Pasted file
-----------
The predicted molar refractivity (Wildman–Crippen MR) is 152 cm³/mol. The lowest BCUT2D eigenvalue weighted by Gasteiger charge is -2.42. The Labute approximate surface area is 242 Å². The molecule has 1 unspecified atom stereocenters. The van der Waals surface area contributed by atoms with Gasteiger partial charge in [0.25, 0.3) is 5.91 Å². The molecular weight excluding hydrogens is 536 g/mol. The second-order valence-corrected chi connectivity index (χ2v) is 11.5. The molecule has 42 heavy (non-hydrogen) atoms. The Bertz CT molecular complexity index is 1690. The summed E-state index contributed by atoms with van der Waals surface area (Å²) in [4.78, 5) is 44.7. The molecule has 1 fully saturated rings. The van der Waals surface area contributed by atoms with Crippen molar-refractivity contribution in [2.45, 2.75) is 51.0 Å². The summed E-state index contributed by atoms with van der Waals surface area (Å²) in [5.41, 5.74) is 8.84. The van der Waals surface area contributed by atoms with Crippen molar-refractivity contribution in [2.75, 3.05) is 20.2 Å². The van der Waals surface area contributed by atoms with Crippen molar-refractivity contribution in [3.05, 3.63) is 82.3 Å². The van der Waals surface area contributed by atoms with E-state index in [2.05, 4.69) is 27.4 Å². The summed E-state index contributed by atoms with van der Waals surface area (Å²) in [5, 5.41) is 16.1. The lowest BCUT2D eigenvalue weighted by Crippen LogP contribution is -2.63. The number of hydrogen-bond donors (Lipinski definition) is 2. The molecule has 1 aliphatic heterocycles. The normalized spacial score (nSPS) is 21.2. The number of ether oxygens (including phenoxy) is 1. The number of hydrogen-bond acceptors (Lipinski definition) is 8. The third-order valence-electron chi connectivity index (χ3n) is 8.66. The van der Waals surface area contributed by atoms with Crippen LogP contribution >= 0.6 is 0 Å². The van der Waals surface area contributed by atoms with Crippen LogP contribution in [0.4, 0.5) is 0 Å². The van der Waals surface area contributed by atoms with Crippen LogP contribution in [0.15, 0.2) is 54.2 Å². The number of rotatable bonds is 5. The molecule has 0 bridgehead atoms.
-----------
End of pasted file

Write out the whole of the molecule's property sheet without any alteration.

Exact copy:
The predicted molar refractivity (Wildman–Crippen MR) is 152 cm³/mol. The lowest BCUT2D eigenvalue weighted by Gasteiger charge is -2.42. The Labute approximate surface area is 242 Å². The molecule has 1 unspecified atom stereocenters. The van der Waals surface area contributed by atoms with Gasteiger partial charge in [0.25, 0.3) is 5.91 Å². The molecular weight excluding hydrogens is 536 g/mol. The second-order valence-corrected chi connectivity index (χ2v) is 11.5. The molecule has 42 heavy (non-hydrogen) atoms. The Bertz CT molecular complexity index is 1690. The summed E-state index contributed by atoms with van der Waals surface area (Å²) in [4.78, 5) is 44.7. The molecule has 1 fully saturated rings. The van der Waals surface area contributed by atoms with Crippen molar-refractivity contribution in [2.45, 2.75) is 51.0 Å². The summed E-state index contributed by atoms with van der Waals surface area (Å²) in [5.41, 5.74) is 8.84. The van der Waals surface area contributed by atoms with Crippen molar-refractivity contribution in [2.75, 3.05) is 20.2 Å². The van der Waals surface area contributed by atoms with Crippen molar-refractivity contribution in [3.05, 3.63) is 82.3 Å². The van der Waals surface area contributed by atoms with E-state index in [2.05, 4.69) is 27.4 Å². The summed E-state index contributed by atoms with van der Waals surface area (Å²) in [5, 5.41) is 16.1. The lowest BCUT2D eigenvalue weighted by Crippen LogP contribution is -2.63. The number of hydrogen-bond donors (Lipinski definition) is 2. The molecule has 1 aliphatic heterocycles. The normalized spacial score (nSPS) is 21.2. The number of ether oxygens (including phenoxy) is 1. The number of hydrogen-bond acceptors (Lipinski definition) is 8. The third-order valence-electron chi connectivity index (χ3n) is 8.66. The van der Waals surface area contributed by atoms with Crippen LogP contribution >= 0.6 is 0 Å². The van der Waals surface area contributed by atoms with Crippen LogP contribution in [0.4, 0.5) is 0 Å². The van der Waals surface area contributed by atoms with Crippen LogP contribution in [0.15, 0.2) is 54.2 Å². The number of rotatable bonds is 5. The molecule has 0 bridgehead atoms.